Negotiating Compensation Packages with 457 Plans (article)
Tax-exempt organizations at times must be creative when structuring attractive compensation plans for their executive team. A section 457 deferred compensation plan may be one of the ways to sweeten the pot for a candidate. Used by tax-exempt organizations, these “top hat” nonqualified retirement plans allow key employees or a select group of employees to defer receipt of compensation to a later date, perhaps when their tax rate is lower.
Section 457 plans come with stringent rules and limitations that all parties should be aware of before signing on the dotted line. Prospective employees and the organizations sponsoring the plan can save a lot of headache and conflict if their 457 plan is carefully planned and structured in the way that suits the needs of the organization and its executive employee.
Unlike retirement plans such as 403(b) plans, assets under a 457 plan are “unfunded.” The assets belong to the organization until the individuals covered are eligible for a distribution. Individuals may be permitted to select the investment options but the assets do not belong to the individuals until they vest. If an individual does not vest under the plan, then amounts deferred revert to the employer sponsoring the plan.
Choosing a Type of 457 Plan
There are two types of 457 plans. Employers and employees who understand the options they have may be able to work out a section 457 plan arrangement that meets their needs.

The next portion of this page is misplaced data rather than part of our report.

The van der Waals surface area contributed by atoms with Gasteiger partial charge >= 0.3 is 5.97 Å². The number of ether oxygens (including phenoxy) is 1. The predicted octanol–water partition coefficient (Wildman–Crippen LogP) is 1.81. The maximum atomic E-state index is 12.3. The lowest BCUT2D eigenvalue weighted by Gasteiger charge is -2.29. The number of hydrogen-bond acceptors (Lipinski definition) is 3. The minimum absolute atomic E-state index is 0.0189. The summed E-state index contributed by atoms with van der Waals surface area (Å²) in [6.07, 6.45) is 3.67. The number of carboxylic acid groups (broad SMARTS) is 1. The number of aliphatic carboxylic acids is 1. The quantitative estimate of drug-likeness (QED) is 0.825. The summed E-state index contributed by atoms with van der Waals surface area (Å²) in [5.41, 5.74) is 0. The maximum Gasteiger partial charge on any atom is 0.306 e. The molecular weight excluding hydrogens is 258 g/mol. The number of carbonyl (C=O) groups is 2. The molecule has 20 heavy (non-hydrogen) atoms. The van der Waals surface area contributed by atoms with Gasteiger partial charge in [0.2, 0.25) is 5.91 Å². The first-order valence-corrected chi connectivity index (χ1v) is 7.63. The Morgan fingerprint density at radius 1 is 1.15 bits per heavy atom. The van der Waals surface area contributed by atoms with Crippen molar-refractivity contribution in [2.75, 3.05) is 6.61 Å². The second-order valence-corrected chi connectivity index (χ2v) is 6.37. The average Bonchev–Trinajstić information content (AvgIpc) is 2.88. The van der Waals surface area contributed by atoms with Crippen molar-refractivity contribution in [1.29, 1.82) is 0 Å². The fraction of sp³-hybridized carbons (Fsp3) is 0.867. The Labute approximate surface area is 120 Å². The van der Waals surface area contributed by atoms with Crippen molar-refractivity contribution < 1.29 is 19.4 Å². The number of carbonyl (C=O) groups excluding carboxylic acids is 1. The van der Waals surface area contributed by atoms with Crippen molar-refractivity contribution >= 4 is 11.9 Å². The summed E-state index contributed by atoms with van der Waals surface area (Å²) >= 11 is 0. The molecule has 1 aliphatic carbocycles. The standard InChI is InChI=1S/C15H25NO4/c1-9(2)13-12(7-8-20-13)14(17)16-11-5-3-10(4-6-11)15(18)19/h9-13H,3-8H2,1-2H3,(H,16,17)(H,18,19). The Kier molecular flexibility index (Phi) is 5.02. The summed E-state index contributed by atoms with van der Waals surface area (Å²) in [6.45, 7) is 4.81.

A 457(b) plan is available to highly compensated and management-level employees of tax-exempt organizations. The amount that may be deferred in 2017 is $18,000 (subject to cost of living adjustments). This limit includes both employer and employee salary reduction contributions.
It is important to note that the age 50 catch-up contribution is not permitted in a nongovernmental 457(b) plan. This prohibition is often times misunderstood, resulting in excess contributions made to the 457(b) plan. Excess contributions must be returned by April 15 of the year following the contribution. Failure to do so will result in taxation of the entire 457(b) accumulation.
Amounts accumulated under a 457(b) plan are typically available for distribution upon the occurrence of a distributable event, as provided for under the plan. Distributable events may include separation from service or attainment of a retirement age specified in the plan. Unlike other retirement plans such as a 403(b) plan, accumulations in the 457(b) plan are subject to income tax in the year the distributable event occurs even if no distribution is actually taken from the plan. This is referred to as constructive receipt and often catches individuals by surprise. It should be noted that most 457(b) plans permit individuals to delay distribution until age 70 ½, provided the individual signs an election to defer receipt upon the occurrence of the distributable event.
Organizations and individuals covered by 457(b) plans should be certain to understand the provisions of the plan. It is too easy to be caught by surprise, resulting in unanticipated tax consequences that could be avoided by understanding the plan.